The Prestige TV Show That Didn’t Need to Be Made Into a Movie

The stakes were high for a Sopranos prequel. The Many Saints of Newark doesn’t measure up.

a family gathered around a dining room table in "The Many Saints of Newark"

Whether you call it a spin-off, a prequel, or a companion film, The Many Saints of Newark is inescapably tied to David Chase’s HBO show, The Sopranos, which is still one of the greatest television series ever made. Who Made Tony Soprano, the movie’s poster blares, with its actual title in a far smaller font underneath. Written by Chase and Lawrence Konner and directed by the Sopranos mainstay Alan Taylor, the film is set decades before the show and mixes a self-contained drama of 1960s Mafia life with backstory targeted at devoted fans of the series. Separately, both elements largely succeed; together, they never quite gel into a cohesive narrative.

Even a simple question about The Many Saints of Newark is damning: Would a non-Sopranos viewer bother watching it? The film is narrated by the TV-show character Christopher Moltisanti (played by Michael Imperioli), who, within minutes, references a crucial plot point about his arc on the series that was revealed in one of the final episodes. Fans will remember the story line; newcomers, I imagine, will be baffled. The Many Saints of Newark is more of a curious side project than a distinct work. That was probably inevitable: The Sopranos is too sprawling for a straightforward prequel treatment, and Chase is too ambitious a writer to follow a known formula. The result is a movie that, ironically, might have functioned better as a TV show.

If the film, which is in theaters and on HBO Max this Friday, has a protagonist, it’s Christopher’s father, the Jersey gangster Dickie Moltisanti (Alessandro Nivola). Though Dickie never appeared on the show, he was occasionally mentioned with admiration as a wild-card mafioso of decades past. The movie builds out his character, demonstrating the doubt he felt about the horrors of his line of work and his inability to escape it. His compatriots—tough-guy Johnny Boy Soprano (Jon Bernthal), his squirrelly brother Junior (Corey Stoll), and his raging father, Aldo “Hollywood Dick” Moltisanti (Ray Liotta)—don’t seem to feel that same guilt, and the film mines fresh drama from their petty rivalries. As ever, Chase has a gift for scripting nonchalant mobster dialogue that’s weighted with humor and tension, emphasizing the strange mix of egotistical masculinity and careful decorum that goes into being part of the Mafia.

But Dickie’s moral conflict feels like a duller echo of many other mob tales. His chance for redemption lies in Johnny Boy’s son Tony Soprano (Michael Gandolfini), a younger version of the TV show’s protagonist. Dickie takes the boy under his wing while Tony’s father does a stint in prison, trying to keep him from a life of crime. The casting of the late James Gandolfini’s son is moving and sometimes spooky to behold—Michael’s resemblance to his father is undeniable, down to his awkwardness. Still, the younger Gandolfini’s captivating performance can’t create stakes where there are none; even the most casual viewer knows where Tony will end up.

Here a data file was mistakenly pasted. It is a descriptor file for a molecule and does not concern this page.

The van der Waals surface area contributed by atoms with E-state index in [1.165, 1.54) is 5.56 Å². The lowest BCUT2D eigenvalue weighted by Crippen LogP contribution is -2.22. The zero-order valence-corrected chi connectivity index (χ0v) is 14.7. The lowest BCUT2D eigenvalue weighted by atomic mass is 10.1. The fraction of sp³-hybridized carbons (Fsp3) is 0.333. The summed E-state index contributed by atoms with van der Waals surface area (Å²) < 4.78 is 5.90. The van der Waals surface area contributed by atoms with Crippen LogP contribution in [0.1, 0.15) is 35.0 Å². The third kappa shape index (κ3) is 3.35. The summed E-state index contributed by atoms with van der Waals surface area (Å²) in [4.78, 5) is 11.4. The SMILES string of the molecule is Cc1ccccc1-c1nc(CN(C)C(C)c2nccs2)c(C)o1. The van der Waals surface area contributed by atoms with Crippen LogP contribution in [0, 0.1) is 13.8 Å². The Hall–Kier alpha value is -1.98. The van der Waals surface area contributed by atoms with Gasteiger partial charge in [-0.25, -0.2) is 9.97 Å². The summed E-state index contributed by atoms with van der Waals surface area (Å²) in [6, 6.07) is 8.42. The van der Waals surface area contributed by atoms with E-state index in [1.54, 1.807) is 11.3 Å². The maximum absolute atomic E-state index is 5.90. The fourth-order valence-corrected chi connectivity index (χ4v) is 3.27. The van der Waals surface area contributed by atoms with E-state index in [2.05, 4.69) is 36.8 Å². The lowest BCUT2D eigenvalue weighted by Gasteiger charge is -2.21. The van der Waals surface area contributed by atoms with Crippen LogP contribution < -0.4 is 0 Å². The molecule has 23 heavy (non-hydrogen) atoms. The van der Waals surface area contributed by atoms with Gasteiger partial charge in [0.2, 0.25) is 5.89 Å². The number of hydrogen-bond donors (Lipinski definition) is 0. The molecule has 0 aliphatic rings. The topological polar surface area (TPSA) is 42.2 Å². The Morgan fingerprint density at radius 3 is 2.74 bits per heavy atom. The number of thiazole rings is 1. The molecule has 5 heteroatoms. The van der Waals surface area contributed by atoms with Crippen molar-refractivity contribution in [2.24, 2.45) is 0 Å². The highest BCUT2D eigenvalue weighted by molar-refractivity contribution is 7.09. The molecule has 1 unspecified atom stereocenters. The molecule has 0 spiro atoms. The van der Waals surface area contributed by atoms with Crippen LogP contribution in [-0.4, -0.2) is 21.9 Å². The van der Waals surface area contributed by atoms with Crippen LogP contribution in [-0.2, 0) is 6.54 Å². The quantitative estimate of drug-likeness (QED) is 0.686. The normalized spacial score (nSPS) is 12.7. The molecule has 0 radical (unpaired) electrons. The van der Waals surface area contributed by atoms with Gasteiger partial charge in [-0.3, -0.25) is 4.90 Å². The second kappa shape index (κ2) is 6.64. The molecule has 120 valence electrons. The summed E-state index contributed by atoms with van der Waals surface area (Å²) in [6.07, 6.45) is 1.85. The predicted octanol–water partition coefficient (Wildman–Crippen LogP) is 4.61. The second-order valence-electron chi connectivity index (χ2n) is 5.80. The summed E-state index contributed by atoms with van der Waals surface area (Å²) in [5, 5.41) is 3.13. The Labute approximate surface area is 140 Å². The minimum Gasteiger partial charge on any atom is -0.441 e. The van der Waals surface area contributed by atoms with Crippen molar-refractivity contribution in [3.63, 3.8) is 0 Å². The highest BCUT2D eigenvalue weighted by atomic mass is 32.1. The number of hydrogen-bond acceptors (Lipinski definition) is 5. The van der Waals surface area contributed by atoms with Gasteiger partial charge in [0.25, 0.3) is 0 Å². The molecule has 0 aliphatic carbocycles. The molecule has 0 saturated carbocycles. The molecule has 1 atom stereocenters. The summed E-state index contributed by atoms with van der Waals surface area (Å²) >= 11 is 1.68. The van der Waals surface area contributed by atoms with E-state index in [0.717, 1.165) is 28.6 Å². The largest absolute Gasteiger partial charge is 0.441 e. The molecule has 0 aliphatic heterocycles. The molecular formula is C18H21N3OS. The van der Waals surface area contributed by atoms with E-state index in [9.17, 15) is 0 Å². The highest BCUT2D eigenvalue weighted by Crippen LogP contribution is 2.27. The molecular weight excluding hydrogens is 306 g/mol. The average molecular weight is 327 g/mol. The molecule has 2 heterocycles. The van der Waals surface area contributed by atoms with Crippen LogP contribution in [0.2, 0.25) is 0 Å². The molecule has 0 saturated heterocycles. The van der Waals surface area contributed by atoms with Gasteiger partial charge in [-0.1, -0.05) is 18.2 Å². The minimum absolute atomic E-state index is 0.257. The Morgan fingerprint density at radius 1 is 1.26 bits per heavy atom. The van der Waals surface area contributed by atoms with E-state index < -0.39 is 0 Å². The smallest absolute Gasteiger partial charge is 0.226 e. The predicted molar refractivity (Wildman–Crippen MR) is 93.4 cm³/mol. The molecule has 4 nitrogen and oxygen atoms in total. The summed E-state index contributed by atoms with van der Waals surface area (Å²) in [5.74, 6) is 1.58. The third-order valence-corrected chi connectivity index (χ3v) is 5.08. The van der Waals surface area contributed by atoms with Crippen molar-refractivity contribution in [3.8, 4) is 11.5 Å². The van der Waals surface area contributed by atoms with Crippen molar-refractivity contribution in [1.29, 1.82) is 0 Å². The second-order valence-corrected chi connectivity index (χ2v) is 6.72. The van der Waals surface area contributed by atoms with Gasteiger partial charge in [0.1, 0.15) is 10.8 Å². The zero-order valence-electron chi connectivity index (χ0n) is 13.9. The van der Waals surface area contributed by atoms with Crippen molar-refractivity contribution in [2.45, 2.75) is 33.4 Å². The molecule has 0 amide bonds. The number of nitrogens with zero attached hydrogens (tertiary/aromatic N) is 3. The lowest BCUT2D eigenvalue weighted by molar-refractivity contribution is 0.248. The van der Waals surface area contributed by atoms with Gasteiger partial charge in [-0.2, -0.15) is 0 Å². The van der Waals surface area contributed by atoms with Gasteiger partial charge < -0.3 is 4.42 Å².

Building a story around a foregone conclusion diverts time away from other narrative eddies, such as the grander war that brews with a Black gang led by Harold McBrayer (Leslie Odom Jr.), a former associate of Dickie’s. The gang’s rise in the city, which erupts into the 1967 Newark riots, is fascinating: McBrayer begins the film as Dickie’s lackey and ends it as an independent leader. But the subplot doesn’t have enough space to breathe, despite Odom’s strong work. The seething animosity between Johnny Boy and Junior, alluded to on the show, mostly plays out off-screen; their relationship felt juicy to a Sopranos nerd like myself, and I wish it had gotten more attention. Several great actors drop in to portray younger versions of beloved characters: Vera Farmiga rises to the challenge of depicting Tony’s depressed mother, Livia, and Billy Magnussen and John Magaro are distractingly cartoonish as Paulie Walnuts and Silvio Dante. Their homages, good and bad, are fun to watch but can’t escape the gravity of their forebears.

One of the filmmakers’ strangest decisions was casting Liotta to play both Dickie’s father and his imprisoned uncle, one a furious nightmare and the other a blissful-but-blunt dispenser of advice. Liotta is fantastic as both, but I wanted more time with each of them, just as I craved further depth for Odom’s character, or more backstory about the elder Sopranos. A number of the observations about the strictures of gangland life that The Many Saints of Newark bumps up against are compelling, but the film is a victim of its own compression, telling a season’s worth of stories in two hours. I walked out of the theater itching to rewatch the show that inspired it—but I’m not sure if that’s a compliment.